Correspondence and other papers relating to visits made by Europeans and Americans to Saudi Arabia, and specifically to Riyadh:A visit made in 1937 by Lieutenant-Colonel Harold Richard Patrick Dickson, former Political Agent at Kuwait, reportedly in his capacity as a representative of the Kuwait Oil Company. The papers include English translations of press reports of the visit as reported in various Arab newspapers, including the Baghdad newspaper
Al-Kifah, the Cairo newspaper
Al-Muqattam] and the
Wakalat-ul-Sharq Al-Arabia(ff 3-16).Dickson’s request to the Political Resident to visit the Ruler of Saudi Arabia Ibn Saud [‘Abd al-‘Azīz bin ‘Abd al-Raḥmān bin Fayṣal Āl Sa‘ūd] in December 1938, and the Ruler of Kuwait’s [Shaikh Aḥmad al-Jābir Āl Ṣabāḥ] strong objection to the visit (ff 18-28).Lord Alington’s [Captain Napier George Henry Sturt] visit to Ibn Saud in April 1939, including notes on his visit, and demi-official letters exchanged between the Political Agent at Kuwait (Major Charles Crawshaw Galloway) and the Political Resident (Lieutenant-Colonel Trenchard Craven William Fowle) commenting on Alington’s description of Ibn Saud (ff 27-37).Correspondence dated 1942 between the Political Agent at Kuwait and the United States military relating to unauthorised entry into Saudi Arabia by foreigners (ff 41-42).A note written by the Political Agent at Bahrain (Edward Birkbeck Wakefield), dated 5 April 1943, on wartime conditions in Saudi Arabia, based on reports received by Dr Harold Storm and Gerrit Dirk Van Peursem, both of the American Mission at Bahrain, following their medical tour of Saudi Arabia (f 44).Correspondence dated August 1943 relating to a visit to Ibn Saud by Lieutenant-Colonel Harold B Hoskins, personal envoy of US President Roosevelt (ff 45-54).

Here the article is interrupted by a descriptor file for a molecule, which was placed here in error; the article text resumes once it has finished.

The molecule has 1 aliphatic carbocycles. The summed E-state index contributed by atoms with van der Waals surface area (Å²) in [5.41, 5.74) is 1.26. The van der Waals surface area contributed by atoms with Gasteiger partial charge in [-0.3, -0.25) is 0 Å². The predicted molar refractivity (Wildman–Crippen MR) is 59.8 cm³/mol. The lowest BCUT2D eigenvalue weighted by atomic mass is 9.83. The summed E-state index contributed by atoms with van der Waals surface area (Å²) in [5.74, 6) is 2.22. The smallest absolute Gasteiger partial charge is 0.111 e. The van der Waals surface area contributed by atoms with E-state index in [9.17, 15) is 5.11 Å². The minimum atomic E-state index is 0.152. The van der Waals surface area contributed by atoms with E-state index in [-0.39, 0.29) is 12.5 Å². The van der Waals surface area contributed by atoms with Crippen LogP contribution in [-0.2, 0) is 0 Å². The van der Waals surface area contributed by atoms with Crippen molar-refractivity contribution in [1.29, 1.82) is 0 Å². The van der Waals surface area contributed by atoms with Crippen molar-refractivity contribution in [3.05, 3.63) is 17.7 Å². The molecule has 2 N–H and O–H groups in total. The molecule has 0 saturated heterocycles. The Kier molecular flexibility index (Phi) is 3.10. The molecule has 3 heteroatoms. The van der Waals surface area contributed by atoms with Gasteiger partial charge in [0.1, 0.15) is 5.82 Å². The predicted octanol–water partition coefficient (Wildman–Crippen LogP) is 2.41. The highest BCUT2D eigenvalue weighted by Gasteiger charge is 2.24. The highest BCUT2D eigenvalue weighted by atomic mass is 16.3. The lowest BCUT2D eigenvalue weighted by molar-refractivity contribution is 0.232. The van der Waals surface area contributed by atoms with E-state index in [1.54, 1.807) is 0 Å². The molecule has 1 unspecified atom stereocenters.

1 file (58 folios)
The file’s contents are arranged in approximate chronological order, from the earliest item at the front to the latest at the end.
Foliation: the foliation sequence for this description commences at the front cover with 1, and terminates at the inside back cover with 60; these numbers are written in pencil, are circled, and are located in the top right corner of the recto side of each folio. An additional foliation sequence is present in parallel; these numbers are also written in pencil, but are not circled. A previous foliation sequence, which is also circled, has been superseded and therefore crossed out.